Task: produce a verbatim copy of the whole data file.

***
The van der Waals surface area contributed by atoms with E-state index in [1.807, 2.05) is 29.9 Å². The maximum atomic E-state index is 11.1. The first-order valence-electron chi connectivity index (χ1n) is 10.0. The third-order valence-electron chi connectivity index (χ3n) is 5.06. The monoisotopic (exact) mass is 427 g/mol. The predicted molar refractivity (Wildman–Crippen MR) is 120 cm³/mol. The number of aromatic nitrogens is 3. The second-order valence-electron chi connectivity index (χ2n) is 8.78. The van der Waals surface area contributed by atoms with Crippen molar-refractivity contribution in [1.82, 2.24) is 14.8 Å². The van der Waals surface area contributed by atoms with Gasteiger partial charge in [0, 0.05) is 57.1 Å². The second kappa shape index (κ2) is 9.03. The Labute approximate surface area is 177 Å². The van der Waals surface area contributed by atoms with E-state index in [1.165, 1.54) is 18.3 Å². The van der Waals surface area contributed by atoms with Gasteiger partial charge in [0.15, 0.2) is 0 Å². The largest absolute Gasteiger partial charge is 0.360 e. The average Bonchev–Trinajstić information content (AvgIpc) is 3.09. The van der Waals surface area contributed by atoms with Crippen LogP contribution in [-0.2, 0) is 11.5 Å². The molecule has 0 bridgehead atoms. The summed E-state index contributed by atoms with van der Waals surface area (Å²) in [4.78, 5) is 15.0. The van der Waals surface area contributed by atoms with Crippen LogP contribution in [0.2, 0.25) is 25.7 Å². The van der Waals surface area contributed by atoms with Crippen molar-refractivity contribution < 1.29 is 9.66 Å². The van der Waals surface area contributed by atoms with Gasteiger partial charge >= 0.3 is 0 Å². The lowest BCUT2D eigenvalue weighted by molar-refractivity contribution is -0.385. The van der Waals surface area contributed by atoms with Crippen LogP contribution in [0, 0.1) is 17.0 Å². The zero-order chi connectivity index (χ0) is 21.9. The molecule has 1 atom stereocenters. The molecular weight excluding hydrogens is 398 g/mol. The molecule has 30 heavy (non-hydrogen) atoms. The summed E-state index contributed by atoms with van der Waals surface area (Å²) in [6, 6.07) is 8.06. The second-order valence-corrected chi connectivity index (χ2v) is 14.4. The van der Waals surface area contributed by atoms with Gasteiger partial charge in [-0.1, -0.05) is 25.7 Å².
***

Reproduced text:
The van der Waals surface area contributed by atoms with E-state index in [1.807, 2.05) is 29.9 Å². The maximum atomic E-state index is 11.1. The first-order valence-electron chi connectivity index (χ1n) is 10.0. The third-order valence-electron chi connectivity index (χ3n) is 5.06. The monoisotopic (exact) mass is 427 g/mol. The predicted molar refractivity (Wildman–Crippen MR) is 120 cm³/mol. The number of aromatic nitrogens is 3. The second-order valence-electron chi connectivity index (χ2n) is 8.78. The van der Waals surface area contributed by atoms with Crippen molar-refractivity contribution in [1.82, 2.24) is 14.8 Å². The van der Waals surface area contributed by atoms with Gasteiger partial charge in [0, 0.05) is 57.1 Å². The second kappa shape index (κ2) is 9.03. The Labute approximate surface area is 177 Å². The van der Waals surface area contributed by atoms with E-state index in [1.165, 1.54) is 18.3 Å². The van der Waals surface area contributed by atoms with Gasteiger partial charge in [0.15, 0.2) is 0 Å². The largest absolute Gasteiger partial charge is 0.360 e. The average Bonchev–Trinajstić information content (AvgIpc) is 3.09. The van der Waals surface area contributed by atoms with Crippen LogP contribution in [-0.2, 0) is 11.5 Å². The molecule has 0 bridgehead atoms. The summed E-state index contributed by atoms with van der Waals surface area (Å²) in [4.78, 5) is 15.0. The van der Waals surface area contributed by atoms with Crippen LogP contribution in [0.2, 0.25) is 25.7 Å². The van der Waals surface area contributed by atoms with Crippen molar-refractivity contribution < 1.29 is 9.66 Å². The van der Waals surface area contributed by atoms with Gasteiger partial charge >= 0.3 is 0 Å². The lowest BCUT2D eigenvalue weighted by molar-refractivity contribution is -0.385. The van der Waals surface area contributed by atoms with Crippen LogP contribution in [0, 0.1) is 17.0 Å². The zero-order chi connectivity index (χ0) is 21.9. The molecule has 1 atom stereocenters. The molecular weight excluding hydrogens is 398 g/mol. The molecule has 30 heavy (non-hydrogen) atoms. The summed E-state index contributed by atoms with van der Waals surface area (Å²) in [6, 6.07) is 8.06. The second-order valence-corrected chi connectivity index (χ2v) is 14.4. The van der Waals surface area contributed by atoms with Gasteiger partial charge in [-0.1, -0.05) is 25.7 Å².